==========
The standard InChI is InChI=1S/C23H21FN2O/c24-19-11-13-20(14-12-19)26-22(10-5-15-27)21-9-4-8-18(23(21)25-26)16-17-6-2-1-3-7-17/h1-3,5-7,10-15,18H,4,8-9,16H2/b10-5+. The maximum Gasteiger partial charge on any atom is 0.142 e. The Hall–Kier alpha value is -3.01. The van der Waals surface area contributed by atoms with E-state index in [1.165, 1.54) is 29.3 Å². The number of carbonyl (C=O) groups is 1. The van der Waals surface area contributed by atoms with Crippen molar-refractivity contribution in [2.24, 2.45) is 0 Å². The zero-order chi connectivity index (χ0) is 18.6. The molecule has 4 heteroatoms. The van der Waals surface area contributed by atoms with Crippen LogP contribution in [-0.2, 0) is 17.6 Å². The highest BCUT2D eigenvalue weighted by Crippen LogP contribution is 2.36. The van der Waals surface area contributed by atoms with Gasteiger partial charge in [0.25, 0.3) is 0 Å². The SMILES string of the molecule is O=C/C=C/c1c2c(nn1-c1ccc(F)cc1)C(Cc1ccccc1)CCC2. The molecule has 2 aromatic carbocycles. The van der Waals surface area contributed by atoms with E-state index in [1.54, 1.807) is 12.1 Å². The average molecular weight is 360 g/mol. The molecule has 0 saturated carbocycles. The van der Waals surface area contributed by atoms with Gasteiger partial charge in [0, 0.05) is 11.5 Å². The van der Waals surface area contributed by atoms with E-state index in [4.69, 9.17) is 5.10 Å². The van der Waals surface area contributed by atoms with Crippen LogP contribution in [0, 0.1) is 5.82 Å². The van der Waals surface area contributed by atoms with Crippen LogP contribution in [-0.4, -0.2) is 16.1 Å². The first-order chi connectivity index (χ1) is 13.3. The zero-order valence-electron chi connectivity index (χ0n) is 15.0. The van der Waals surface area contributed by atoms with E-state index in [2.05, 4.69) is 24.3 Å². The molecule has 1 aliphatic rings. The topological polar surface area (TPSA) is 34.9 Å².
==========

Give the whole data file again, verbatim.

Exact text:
The standard InChI is InChI=1S/C23H21FN2O/c24-19-11-13-20(14-12-19)26-22(10-5-15-27)21-9-4-8-18(23(21)25-26)16-17-6-2-1-3-7-17/h1-3,5-7,10-15,18H,4,8-9,16H2/b10-5+. The maximum Gasteiger partial charge on any atom is 0.142 e. The Hall–Kier alpha value is -3.01. The van der Waals surface area contributed by atoms with E-state index in [1.165, 1.54) is 29.3 Å². The number of carbonyl (C=O) groups is 1. The van der Waals surface area contributed by atoms with Crippen molar-refractivity contribution in [2.24, 2.45) is 0 Å². The zero-order chi connectivity index (χ0) is 18.6. The molecule has 4 heteroatoms. The van der Waals surface area contributed by atoms with Crippen LogP contribution in [-0.2, 0) is 17.6 Å². The highest BCUT2D eigenvalue weighted by Crippen LogP contribution is 2.36. The van der Waals surface area contributed by atoms with Gasteiger partial charge in [0.25, 0.3) is 0 Å². The SMILES string of the molecule is O=C/C=C/c1c2c(nn1-c1ccc(F)cc1)C(Cc1ccccc1)CCC2. The molecule has 2 aromatic carbocycles. The van der Waals surface area contributed by atoms with E-state index in [1.54, 1.807) is 12.1 Å². The average molecular weight is 360 g/mol. The molecule has 0 saturated carbocycles. The van der Waals surface area contributed by atoms with Gasteiger partial charge in [0, 0.05) is 11.5 Å². The van der Waals surface area contributed by atoms with E-state index in [4.69, 9.17) is 5.10 Å². The van der Waals surface area contributed by atoms with Crippen LogP contribution in [0, 0.1) is 5.82 Å². The van der Waals surface area contributed by atoms with Crippen LogP contribution in [-0.4, -0.2) is 16.1 Å². The first-order chi connectivity index (χ1) is 13.3. The zero-order valence-electron chi connectivity index (χ0n) is 15.0. The van der Waals surface area contributed by atoms with E-state index in [2.05, 4.69) is 24.3 Å². The molecule has 1 aliphatic rings. The topological polar surface area (TPSA) is 34.9 Å².